For some startups, ‘stepping on the gas’ equates to orchestrating a media blitz, but VCs aren’t always happy to see the bulk of their investment thrown at online, print and TV advertising. Instead, they tend to favour other areas of expenditure, such as head count and technical infrastructure. In situations like this, a far less common — but potentially more favourable — form of startup funding is a ‘media for equity’ type of deal where a media company subsidises the required ad spend through the use of its own media properties and the relationships and buying power it has through economies of scale. The UK’s OpenRent, an online renting service that operates as an alternative to traditional renting agents, has secured such an arrangement.
Billed as a “multi-million pound” investment, the London-based startup has received media backing from Northern & Shell Ventures, part of the independently-owned UK media group which operates Express Newspapers, The Health Lottery and OK! magazine (and, until very recently, TV station Channel 5). The partnership sees OpenRent kick off a national television advertising campaign and other media reach via N&S publications, in a bid to significantly increase the number of new landlords utilising its platform.
“OpenRent has been profitable from about Jan 2013 – whilst our margins are extremely tight, we didn’t need cash to expand infrastructure or build a huge team, we just needed exposure to landlords,” co-founder Daz Bradbury tells TechCrunch. “A VC is much less likely to spend money on advertising alone, but more importantly, with this setup we get a substantial discount on the media spent, as our deal is directly with the media owner.”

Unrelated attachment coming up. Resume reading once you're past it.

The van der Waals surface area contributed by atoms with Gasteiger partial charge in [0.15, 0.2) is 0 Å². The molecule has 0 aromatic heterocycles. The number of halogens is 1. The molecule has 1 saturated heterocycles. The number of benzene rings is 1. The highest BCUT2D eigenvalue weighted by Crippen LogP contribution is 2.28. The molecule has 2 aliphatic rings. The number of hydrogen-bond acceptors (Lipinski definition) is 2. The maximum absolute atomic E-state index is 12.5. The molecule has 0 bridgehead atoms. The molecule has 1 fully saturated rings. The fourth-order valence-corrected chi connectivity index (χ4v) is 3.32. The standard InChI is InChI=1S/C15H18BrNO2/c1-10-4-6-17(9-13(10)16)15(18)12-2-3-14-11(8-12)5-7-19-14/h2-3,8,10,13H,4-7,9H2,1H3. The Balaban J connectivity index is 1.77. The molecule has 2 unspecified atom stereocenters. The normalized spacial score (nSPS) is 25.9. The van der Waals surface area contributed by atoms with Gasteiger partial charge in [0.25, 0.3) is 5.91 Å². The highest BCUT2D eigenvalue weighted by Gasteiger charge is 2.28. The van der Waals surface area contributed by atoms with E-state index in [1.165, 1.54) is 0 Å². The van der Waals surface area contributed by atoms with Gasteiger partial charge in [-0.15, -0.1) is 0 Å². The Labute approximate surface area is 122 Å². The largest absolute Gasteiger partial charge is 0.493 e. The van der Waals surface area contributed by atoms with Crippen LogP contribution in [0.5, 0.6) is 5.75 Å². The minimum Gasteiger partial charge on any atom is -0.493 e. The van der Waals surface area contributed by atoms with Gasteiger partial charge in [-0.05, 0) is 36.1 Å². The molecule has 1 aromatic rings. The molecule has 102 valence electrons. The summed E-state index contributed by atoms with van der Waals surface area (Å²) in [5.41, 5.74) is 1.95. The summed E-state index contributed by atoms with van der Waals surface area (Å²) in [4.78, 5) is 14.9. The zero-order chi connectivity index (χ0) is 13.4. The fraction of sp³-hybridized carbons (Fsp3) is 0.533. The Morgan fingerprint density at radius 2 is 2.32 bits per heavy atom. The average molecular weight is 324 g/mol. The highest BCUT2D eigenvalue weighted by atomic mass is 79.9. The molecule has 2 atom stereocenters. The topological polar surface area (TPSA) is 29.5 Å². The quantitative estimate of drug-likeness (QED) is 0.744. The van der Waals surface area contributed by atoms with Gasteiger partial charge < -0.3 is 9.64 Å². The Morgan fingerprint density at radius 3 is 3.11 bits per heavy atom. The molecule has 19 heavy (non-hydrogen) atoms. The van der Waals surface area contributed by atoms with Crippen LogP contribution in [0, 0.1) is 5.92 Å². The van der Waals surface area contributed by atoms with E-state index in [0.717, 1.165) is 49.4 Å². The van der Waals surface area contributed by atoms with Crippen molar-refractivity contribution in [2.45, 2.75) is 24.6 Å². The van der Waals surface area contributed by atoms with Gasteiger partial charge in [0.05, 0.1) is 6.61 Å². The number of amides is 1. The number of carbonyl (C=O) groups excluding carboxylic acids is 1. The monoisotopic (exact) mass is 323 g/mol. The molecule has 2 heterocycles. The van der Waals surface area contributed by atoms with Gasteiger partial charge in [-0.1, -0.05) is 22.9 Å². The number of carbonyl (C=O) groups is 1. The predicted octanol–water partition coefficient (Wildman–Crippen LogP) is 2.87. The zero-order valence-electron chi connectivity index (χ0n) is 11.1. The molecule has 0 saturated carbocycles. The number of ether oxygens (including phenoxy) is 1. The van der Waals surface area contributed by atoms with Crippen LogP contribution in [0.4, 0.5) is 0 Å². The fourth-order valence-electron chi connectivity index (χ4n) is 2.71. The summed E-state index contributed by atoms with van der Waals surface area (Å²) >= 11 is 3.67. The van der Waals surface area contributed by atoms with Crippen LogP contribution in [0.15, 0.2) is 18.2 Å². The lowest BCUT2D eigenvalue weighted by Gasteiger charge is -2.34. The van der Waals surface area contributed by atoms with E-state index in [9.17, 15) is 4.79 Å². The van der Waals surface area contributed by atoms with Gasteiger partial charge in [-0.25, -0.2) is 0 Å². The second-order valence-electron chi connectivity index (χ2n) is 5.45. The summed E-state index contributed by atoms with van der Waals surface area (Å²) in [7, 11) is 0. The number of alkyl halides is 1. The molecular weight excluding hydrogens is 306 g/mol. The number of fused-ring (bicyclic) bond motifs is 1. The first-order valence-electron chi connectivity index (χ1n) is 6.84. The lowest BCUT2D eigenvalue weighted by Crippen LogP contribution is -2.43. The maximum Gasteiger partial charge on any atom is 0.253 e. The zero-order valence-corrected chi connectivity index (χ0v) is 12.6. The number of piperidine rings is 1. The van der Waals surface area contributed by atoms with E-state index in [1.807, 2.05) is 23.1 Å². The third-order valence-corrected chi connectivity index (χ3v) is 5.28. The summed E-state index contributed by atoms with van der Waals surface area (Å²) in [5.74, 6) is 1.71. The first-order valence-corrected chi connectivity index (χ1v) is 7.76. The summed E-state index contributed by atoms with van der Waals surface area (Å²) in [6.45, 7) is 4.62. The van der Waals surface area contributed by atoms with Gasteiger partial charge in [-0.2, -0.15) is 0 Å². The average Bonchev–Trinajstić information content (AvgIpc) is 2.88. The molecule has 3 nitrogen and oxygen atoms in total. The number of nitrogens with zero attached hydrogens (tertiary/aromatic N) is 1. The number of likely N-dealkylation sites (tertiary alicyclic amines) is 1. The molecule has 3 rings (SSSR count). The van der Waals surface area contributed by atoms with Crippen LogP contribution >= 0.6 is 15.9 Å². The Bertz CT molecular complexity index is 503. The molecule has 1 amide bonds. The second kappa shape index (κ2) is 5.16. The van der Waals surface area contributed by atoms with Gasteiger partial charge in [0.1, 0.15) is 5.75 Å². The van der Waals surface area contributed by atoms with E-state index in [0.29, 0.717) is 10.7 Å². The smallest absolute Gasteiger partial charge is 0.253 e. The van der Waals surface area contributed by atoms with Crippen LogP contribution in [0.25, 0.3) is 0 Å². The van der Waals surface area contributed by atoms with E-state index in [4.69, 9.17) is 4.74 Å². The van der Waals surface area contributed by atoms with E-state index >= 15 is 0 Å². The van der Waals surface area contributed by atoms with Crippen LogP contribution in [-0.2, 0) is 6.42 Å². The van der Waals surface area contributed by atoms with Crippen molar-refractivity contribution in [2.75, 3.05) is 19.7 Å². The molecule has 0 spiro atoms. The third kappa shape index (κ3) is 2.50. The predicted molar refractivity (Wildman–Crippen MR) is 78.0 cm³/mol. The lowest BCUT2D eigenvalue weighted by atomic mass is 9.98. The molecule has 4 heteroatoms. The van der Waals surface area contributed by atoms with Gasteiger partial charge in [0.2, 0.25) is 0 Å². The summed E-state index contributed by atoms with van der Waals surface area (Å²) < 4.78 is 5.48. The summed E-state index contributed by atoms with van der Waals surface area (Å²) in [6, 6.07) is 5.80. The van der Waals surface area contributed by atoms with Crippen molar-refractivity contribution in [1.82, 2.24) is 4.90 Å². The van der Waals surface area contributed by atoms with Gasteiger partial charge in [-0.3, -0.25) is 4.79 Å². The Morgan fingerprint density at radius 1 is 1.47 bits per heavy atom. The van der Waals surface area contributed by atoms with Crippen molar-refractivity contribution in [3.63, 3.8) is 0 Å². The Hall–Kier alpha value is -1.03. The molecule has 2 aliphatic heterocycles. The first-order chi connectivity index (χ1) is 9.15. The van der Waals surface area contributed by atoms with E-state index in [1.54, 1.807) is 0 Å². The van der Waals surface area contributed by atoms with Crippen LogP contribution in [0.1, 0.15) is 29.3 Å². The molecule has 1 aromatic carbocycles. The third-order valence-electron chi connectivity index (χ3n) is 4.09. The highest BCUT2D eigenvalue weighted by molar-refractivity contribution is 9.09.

Founded in 2012, OpenRent provides a full suite of services to landlords and tenants, including property advertising and “tenancy creation and management tools,” as an arguably better-value alternative to high street renting agents. Pricing starts at £29 for its “tenant find” feature, though the service also offers other paid-for features, such as contracts, reference checking, and gas and electrical safety; the kinds of things landlords would normally pay a renting agent for.
Bradbury says the media campaign is designed simply to educate landlords that there is an online alternative to the high street renting agent, as well as helping to continue building the OpenRent brand. “We think a multi-million pound deal will take us a long way in doing that,” he says.
Finally, on how other startups might secure such a partnership, Bradbury had this to say: “If other start-ups are looking to go down this route, they should just reach out to the media partner they are interested in. Northern & Shell have been a pleasure to deal with, and our lawyer even said it was one of the most collaborative deals he’s closed, but unlike with the stories of American VCs, you’re unlikely to shake hands and have money — or in this case media — in the bank a week or two later. It takes a little more patience and perseverance, but the value of the deal speaks for itself.”